Hour of Gold, Hour of Lead: Diaries and Letters of Anne Morrow Lindbergh, 1929-1932 by Anne Morrow Lindbergh
Benjamin Franklin: A Biography in His Own Words edited by Thomas Fleming
The Autobiography of Benjamin Franklin edited by Leonard W. Labaree, edited by Ralph L. Ketcham, edited by Helen C. Boatfield, edited by Helene M. Fineman
Road to Revolution: Benjamin Franklin in England, 1765-1775 by Cecil B. Currey
Code 72Ben Franklin: Patriot or Spy? by Cecil B. Currey
The Papers of Benjamin Franklin edited by Leonard W. Labaree, edited by William B. Willcox
Serpico by Peter Maas
Robbery and the Criminal Justice System by John E. Conklin
The New Cambridge Bibliography of English Literature: Volume 4, 1900-1950 edited by I.R. Willison
The New Oxford Book of English Verse, 1250-1950 chosen and edited by Helen Gardner
The Oxford Book of Twentieth-Century English Verse chosen by Philip Larkin
Do You Hear Them? by Nathalie Sarraute, translated by Maria Jolas
Hundred Day War: The Cultural Revolution at Tsinghua University by William Hinton
Turning Point in China: An Essay on the Cultural Revolution by William Hinton
The Eyes of the Interred by Miguel Angel Asturias, translated by Gregory Rabassa
Triple Cross: Novellas by Carlos Fuentes, by José Donoso, by Severo Sarduy, translated by Suzanne Jill Levine, translated by Hallie D. Taylor
Diary of the War of the Pig by Adolfo Bioy Casares, translated by Gregory Woodruff, translated by Donald A. Yates
62: A Model Kit by Julio Cortázar, translated by Gregory Rabassa
Counselor Ayres’ Memorial by Machado de Assis, translated by Helen Caldwell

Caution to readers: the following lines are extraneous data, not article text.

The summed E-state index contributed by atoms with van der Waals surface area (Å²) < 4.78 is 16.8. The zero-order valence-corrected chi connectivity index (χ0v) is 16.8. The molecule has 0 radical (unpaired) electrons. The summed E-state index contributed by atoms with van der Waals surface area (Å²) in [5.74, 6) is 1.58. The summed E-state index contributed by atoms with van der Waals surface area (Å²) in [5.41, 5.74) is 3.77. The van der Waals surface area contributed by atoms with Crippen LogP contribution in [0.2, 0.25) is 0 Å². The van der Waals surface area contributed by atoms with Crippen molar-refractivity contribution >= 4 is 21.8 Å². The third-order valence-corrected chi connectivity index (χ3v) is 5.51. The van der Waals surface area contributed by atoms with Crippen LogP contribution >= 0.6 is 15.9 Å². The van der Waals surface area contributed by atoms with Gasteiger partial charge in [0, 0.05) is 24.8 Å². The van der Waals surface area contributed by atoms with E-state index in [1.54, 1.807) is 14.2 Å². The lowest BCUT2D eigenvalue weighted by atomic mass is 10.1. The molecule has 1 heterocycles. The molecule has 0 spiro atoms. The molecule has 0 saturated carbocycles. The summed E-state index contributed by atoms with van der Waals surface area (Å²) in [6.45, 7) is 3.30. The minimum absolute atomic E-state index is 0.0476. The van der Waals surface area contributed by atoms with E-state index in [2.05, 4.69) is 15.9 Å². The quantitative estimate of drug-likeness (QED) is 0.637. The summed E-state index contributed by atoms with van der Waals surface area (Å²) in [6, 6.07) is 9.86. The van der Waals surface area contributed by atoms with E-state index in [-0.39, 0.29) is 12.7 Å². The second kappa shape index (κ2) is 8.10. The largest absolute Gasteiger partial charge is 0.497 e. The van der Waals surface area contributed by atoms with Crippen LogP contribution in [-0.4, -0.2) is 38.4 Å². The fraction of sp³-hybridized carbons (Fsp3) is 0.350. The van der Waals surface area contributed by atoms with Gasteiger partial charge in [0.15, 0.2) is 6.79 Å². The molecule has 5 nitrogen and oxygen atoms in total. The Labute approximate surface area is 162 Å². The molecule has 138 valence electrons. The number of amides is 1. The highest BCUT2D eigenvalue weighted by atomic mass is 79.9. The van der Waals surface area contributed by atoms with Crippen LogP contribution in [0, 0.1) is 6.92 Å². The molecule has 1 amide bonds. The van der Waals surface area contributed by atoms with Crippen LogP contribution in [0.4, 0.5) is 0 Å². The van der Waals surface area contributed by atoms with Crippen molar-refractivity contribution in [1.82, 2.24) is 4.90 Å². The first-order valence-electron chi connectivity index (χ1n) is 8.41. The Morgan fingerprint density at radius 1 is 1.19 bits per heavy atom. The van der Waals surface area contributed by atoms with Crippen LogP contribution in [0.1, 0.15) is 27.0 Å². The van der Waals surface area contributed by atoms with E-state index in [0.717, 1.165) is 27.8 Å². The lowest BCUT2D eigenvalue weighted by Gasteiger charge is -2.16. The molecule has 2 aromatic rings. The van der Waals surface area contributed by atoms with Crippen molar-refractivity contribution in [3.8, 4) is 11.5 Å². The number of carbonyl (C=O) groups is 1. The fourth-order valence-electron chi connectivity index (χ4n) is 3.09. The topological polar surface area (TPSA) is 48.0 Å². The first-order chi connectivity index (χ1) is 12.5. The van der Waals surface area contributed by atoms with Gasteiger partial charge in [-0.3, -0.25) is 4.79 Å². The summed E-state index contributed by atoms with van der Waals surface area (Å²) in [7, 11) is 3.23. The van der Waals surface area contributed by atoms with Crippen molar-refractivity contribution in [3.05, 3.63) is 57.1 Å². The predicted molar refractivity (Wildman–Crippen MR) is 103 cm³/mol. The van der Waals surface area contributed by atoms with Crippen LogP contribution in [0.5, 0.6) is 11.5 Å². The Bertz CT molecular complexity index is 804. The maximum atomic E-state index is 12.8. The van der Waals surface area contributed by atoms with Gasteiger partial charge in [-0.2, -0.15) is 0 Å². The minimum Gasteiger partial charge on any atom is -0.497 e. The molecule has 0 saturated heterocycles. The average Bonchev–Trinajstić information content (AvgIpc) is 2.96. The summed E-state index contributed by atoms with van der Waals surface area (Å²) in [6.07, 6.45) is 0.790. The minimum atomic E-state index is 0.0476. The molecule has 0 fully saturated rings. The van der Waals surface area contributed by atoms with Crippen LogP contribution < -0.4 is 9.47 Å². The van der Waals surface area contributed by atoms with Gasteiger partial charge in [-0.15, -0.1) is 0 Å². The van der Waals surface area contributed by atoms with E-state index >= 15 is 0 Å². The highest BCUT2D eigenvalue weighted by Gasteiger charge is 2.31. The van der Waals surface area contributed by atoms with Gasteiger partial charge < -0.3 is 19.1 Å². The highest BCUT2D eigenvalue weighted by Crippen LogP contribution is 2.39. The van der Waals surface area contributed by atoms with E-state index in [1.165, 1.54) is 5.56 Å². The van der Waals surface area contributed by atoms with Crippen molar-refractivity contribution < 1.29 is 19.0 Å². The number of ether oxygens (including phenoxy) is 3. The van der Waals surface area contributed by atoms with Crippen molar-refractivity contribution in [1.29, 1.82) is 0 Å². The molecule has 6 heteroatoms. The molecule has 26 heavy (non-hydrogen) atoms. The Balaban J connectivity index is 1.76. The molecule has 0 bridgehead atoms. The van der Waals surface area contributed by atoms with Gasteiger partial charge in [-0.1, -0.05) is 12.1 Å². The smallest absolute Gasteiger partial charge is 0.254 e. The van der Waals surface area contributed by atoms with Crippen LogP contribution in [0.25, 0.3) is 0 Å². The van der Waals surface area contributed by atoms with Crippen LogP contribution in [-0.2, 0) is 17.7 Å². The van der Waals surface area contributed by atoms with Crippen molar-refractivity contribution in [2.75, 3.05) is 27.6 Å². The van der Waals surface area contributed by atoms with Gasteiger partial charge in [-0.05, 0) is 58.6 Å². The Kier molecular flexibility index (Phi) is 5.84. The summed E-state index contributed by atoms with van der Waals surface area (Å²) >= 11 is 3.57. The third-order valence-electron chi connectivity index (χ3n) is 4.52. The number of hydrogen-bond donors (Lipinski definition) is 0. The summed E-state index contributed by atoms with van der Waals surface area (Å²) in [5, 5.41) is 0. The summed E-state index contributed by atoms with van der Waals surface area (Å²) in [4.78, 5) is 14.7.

The Vampire of Curitiba and Other Stories by Dalton Trevisan, translated by Gregory Rabassa
Seven Voices: Seven Latin American Writers Talk to Rita Guibert by Rita Guibert, translated by Frances Partridge
The Rape of the Taxpayer by Philip Stern
Denis Donoghue is University Professor at New York University, where he holds the Henry James Chair of English and American Letters. His works include The Practice of Reading, Words Alone: The Poet T.S. Eliot, and The American Classics.
Neal Ascherson is the author of The Struggles for Poland, The Black Sea, and Stone Voices: The Search for Scotland. He is an Honorary Professor at the Institute of Archaeology, University College London.
Stephen Spender (1909–1995) was an English poet and essayist. As a young man, he became friends with W.H. Auden, Louis MacNeice, Cecil Day-Lewis, and Christopher Isherwood, a loose collection often referred to as “the Auden Group” or “MacSpaunday.” He published many collections of poems, including The Still Centre and Ruins and Visions, and numerous volumes of nonfiction and other works, including Learning Laughterand Love-Hate Relations.
J.H. Plumb (1911–2001) was a British historian. He taught at Cambridge and Columbia. Plumb was elected a Fellow of the British Academy in 1968 and was knighted in 1982. His works include England in the Eighteenth Century, The Making of a Historian,and The American Experience.
Alfred Kazin (1915–1998) was a writer and teacher. Among his books are On Native Grounds, a study of American literature from Howells to Faulkner, and the memoirs A Walker in the Cityand New York Jew. In 1996, he received the first Lifetime Award in Literary Criticism from the Truman Capote Literary Trust.
Jean-Paul Sartre (1905–1980) was a hugely influential French philosopher, novelist, playwright, and pamphleteer. In 1964 he declined the Nobel Prize for Literature. Among his most well-known works available in English are Nausea, Being and Nothingness, No Exit, Critique of Dialectical Reason, and The Words.
I.F. Stone (1907–1989) was an American journalist and publisher whose self-published newsletter, I.F. Stone’s Weekly, challenged the conservatism of American journalism in the midcentury. A Noncomformist History of Our Times (1989) is a six-volume anthology of Stone’s writings.
John Weightman (1915–2004) was a critic and literary scholar. After working as a translator and announcer for the BBC French service, Weightman turned to the study of French literature. He taught at King’s College London and the University of London. His books include The Concept of the Avant-Gardeand The Cat Sat on the Mat: Language and the Absurd.